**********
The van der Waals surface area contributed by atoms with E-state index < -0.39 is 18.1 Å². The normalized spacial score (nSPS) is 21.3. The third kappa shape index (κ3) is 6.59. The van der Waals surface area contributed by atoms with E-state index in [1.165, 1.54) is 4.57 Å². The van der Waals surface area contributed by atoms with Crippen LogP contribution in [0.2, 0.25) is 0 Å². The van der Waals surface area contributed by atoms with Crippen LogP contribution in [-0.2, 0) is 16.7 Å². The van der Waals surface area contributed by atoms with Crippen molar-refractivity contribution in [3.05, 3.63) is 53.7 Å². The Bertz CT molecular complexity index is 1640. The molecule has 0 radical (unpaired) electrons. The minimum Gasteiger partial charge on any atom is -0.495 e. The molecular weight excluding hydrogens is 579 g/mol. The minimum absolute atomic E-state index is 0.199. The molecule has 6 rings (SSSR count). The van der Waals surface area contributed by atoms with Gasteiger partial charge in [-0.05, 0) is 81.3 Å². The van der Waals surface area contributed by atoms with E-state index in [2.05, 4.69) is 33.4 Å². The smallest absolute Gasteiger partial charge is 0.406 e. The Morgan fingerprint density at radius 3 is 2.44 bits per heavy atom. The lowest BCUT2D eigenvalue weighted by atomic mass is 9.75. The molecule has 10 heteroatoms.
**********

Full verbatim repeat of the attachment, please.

The van der Waals surface area contributed by atoms with E-state index < -0.39 is 18.1 Å². The normalized spacial score (nSPS) is 21.3. The third kappa shape index (κ3) is 6.59. The van der Waals surface area contributed by atoms with E-state index in [1.165, 1.54) is 4.57 Å². The van der Waals surface area contributed by atoms with Crippen LogP contribution in [0.2, 0.25) is 0 Å². The van der Waals surface area contributed by atoms with Crippen LogP contribution in [-0.2, 0) is 16.7 Å². The van der Waals surface area contributed by atoms with Crippen molar-refractivity contribution in [3.05, 3.63) is 53.7 Å². The Bertz CT molecular complexity index is 1640. The molecule has 0 radical (unpaired) electrons. The minimum Gasteiger partial charge on any atom is -0.495 e. The molecular weight excluding hydrogens is 579 g/mol. The minimum absolute atomic E-state index is 0.199. The molecule has 6 rings (SSSR count). The van der Waals surface area contributed by atoms with Gasteiger partial charge in [-0.05, 0) is 81.3 Å². The van der Waals surface area contributed by atoms with E-state index in [2.05, 4.69) is 33.4 Å². The smallest absolute Gasteiger partial charge is 0.406 e. The Morgan fingerprint density at radius 3 is 2.44 bits per heavy atom. The lowest BCUT2D eigenvalue weighted by atomic mass is 9.75. The molecule has 10 heteroatoms.